Software Architecture for Video Decoding
Referring now to FIG. 4, there is shown a block diagram illustrating the software architecture for the video decoding processing implemented on host processor 208 of decoding system 200 of FIG. 2, according to one embodiment of the present invention. The decode processing of FIG. 4 reverses the encode processing of FIG. 3. As such, FIG. 4 shows the decoding of inter-frame encoded data corresponding to a frame of frame data. The decoding of intra-frame encoded data is equivalent to the decoding of inter-frame encoded data shown in FIG. 4, except that the motion compensation of motion compensator 412 and the frame addition of frame adder 410 are not performed.
In particular, parser 401 of FIG. 4 separates the block data (containing the encoded motion-compensated inter-frame differences) from other bitstream data (e.g., the encoded motion vectors). Huffman decoder 402 applies statistical decoding to the encoded block data for the current frame to reconstruct the run-length encoded run/val data. Run-length decoder 404 transforms the RLE data into quantized coefficients. Inverse quantizer 406 dequantizes the quantized coefficients to generate dequantized coefficients. Inverse block transform 408 applies the inverse of forward block transform 306 of FIG. 3 to the dequantized coefficients to generate decoded inter-frame differences.
Meanwhile, motion compensator 412 applies the motion vectors for the current frame to the reference frame corresponding to a previously decoded frame to generate a motion-compensated prediction frame. Frame adder 410 adds the decoded inter-frame differences generated by inverse block transform 408 to the motion-compensated prediction frame generated by motion compensator 412 to generate the decoded frame for the current frame.
MAP filter 411 applies the same MAP filter applied by MAP filter 319 of FIG. 3 to the decoded frame to generate a filtered frame, which may also be used as a reference frame for decoding one or more other encoded video frames. Filter 411 is a loop filter because it is applied as part of the decoding loop. Those skilled in the art will understand that motion compensator 412 and frame adder 410 of FIG. 4 are equivalent to motion-compensated adder 318 of FIG. 3. MAP filter 411 is described in further detail in the next section of this specification entitled "MAP Filter."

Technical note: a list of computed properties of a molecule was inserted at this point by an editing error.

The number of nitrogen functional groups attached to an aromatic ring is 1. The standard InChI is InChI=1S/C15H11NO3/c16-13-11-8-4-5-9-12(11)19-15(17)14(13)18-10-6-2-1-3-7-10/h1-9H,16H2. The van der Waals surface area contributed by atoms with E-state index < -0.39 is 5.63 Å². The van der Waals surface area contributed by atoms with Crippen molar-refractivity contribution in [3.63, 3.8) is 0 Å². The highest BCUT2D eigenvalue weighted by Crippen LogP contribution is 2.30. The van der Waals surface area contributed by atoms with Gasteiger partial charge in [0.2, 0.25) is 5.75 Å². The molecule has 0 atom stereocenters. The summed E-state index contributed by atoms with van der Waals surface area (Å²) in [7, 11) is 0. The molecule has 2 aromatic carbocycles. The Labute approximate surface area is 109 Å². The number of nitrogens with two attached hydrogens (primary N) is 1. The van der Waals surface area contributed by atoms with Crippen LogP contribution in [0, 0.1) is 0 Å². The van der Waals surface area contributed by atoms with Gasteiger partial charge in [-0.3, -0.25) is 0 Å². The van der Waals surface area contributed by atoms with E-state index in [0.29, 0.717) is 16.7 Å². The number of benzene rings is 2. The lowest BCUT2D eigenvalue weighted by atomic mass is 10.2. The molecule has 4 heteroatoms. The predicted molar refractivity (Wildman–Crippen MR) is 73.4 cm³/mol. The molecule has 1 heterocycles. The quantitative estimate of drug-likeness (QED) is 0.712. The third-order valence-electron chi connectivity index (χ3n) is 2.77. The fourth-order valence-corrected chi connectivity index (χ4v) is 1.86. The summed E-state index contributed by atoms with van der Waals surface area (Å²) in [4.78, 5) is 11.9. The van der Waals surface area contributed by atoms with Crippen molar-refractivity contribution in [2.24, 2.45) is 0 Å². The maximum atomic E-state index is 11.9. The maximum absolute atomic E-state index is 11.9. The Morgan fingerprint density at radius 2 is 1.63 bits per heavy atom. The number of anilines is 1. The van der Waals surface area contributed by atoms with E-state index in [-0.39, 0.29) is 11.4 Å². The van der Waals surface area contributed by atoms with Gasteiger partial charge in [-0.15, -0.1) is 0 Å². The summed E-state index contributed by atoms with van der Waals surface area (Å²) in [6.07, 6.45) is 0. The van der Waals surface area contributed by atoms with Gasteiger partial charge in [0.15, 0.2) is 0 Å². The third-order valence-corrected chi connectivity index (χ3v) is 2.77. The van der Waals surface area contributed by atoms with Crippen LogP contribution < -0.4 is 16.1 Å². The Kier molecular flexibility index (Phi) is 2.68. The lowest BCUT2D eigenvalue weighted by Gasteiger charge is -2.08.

Referring now to FIG. 5, there is shown a flow diagram of maximum a posteriori (MAP) filter 500, according to one embodiment of the present invention. In this embodiment, filter 319 of FIG. 3 applies MAP filter 500 during encode processing and filter 411 of FIG. 4 applies MAP filter 500 during decode processing. MAP filter 500 is described in detail in the IEEE paper.
The significance of a loop filter is that the results of the loop filter are used to form the reference frame used in encoding or decoding other video frames. As such, a loop filter is distinguished from a post filter, which is typically applied only during decoding and outside of the decoding loop. That is, the results of a post filter are not used to form reference frames.
As indicated in FIG. 5 and as fully described in the IEEE paper, MAP filter 500 applies an iterative approach to generating the filtered image. An initial estimate of the filtered image is improved by successive iterations until the difference between successive iteration estimates is less than a specified threshold or until an iteration count exceeds a specified maximum value. The rate of convergence of the iteration is affected by the choice of the initial estimate. A better initial estimate will result in faster convergence.
Processing for MAP filter 500 begins by initializing the filter's iteration parameters (step 502 of FIG. 5). As indicated by Equation (16) of the IEEE paper, depending on whether MAP filter 500 is implemented during encode or decode processing, the initial decompressed image estimate is the decoded frame generated by either adder 318 or adder 410. During step 502, the iteration count is also initialized to 0.
Given the current estimate, the gradient projection method is used to find the next estimate. For further description of the gradient projection method, see M. S. Bazaras, H. D. Sherall, and C. M. Shetty, Nonlinear Programming: Theory and Algorithms, New York: Wiley, 2nd ed., 1993, which is incorporated herein by reference. In particular, the steepest direction toward the minimum is generated (step 504), as shown in Equation (17) of the IEEE paper.
The size of the step is then generated (step 506), as shown in Equation (18) of the IEEE paper. In step 508, the estimate is then updated by stepping by the step size of step 506 in the direction of step 504, as shown in Equation (19) of the IEEE paper.
The choice of step size is based on selecting the optimal step size for a quadratic approximation to the nonquadratic function in Equation (15) of the IEEE paper. Since this is an approximation, the value of the objective function may increase if the step size is too large. The objective function may be defined as the double summation in Equation (15). A step size will be too large if using that step size causes the objective function to increase rather than decrease. In that case (step 510), the step size is divided by 2 (step 512) and the processing of step 508 is repeated with the new step size to generate a different updated estimate. Steps 508-512 are repeated until a step size is found that causes the value of objective function to decrease.